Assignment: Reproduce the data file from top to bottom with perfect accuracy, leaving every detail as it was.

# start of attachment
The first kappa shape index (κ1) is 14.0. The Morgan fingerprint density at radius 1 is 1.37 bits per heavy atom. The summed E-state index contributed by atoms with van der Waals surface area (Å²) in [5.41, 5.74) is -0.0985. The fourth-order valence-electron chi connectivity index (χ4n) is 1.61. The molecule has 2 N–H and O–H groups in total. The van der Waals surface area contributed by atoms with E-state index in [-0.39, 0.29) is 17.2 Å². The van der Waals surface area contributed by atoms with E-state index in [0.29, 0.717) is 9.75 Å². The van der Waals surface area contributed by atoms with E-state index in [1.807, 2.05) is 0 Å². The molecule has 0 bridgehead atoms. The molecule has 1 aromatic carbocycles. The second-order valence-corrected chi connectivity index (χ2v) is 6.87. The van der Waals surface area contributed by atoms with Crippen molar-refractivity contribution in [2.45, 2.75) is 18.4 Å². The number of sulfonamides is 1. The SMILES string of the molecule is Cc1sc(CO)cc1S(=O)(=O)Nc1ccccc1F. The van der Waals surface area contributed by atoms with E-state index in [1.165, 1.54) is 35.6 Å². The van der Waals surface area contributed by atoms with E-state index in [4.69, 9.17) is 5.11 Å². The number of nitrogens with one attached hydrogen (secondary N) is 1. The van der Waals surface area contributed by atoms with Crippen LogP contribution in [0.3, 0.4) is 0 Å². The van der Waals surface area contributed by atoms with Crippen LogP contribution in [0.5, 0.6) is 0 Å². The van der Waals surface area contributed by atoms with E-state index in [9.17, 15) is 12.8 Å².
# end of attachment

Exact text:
The first kappa shape index (κ1) is 14.0. The Morgan fingerprint density at radius 1 is 1.37 bits per heavy atom. The summed E-state index contributed by atoms with van der Waals surface area (Å²) in [5.41, 5.74) is -0.0985. The fourth-order valence-electron chi connectivity index (χ4n) is 1.61. The molecule has 2 N–H and O–H groups in total. The van der Waals surface area contributed by atoms with E-state index in [-0.39, 0.29) is 17.2 Å². The van der Waals surface area contributed by atoms with E-state index in [0.29, 0.717) is 9.75 Å². The van der Waals surface area contributed by atoms with E-state index in [1.807, 2.05) is 0 Å². The molecule has 0 bridgehead atoms. The molecule has 1 aromatic carbocycles. The second-order valence-corrected chi connectivity index (χ2v) is 6.87. The van der Waals surface area contributed by atoms with Crippen molar-refractivity contribution in [2.45, 2.75) is 18.4 Å². The number of sulfonamides is 1. The SMILES string of the molecule is Cc1sc(CO)cc1S(=O)(=O)Nc1ccccc1F. The van der Waals surface area contributed by atoms with E-state index in [1.165, 1.54) is 35.6 Å². The van der Waals surface area contributed by atoms with E-state index in [4.69, 9.17) is 5.11 Å². The number of nitrogens with one attached hydrogen (secondary N) is 1. The van der Waals surface area contributed by atoms with Crippen LogP contribution in [0.3, 0.4) is 0 Å². The van der Waals surface area contributed by atoms with Crippen LogP contribution in [0.5, 0.6) is 0 Å². The van der Waals surface area contributed by atoms with E-state index in [9.17, 15) is 12.8 Å².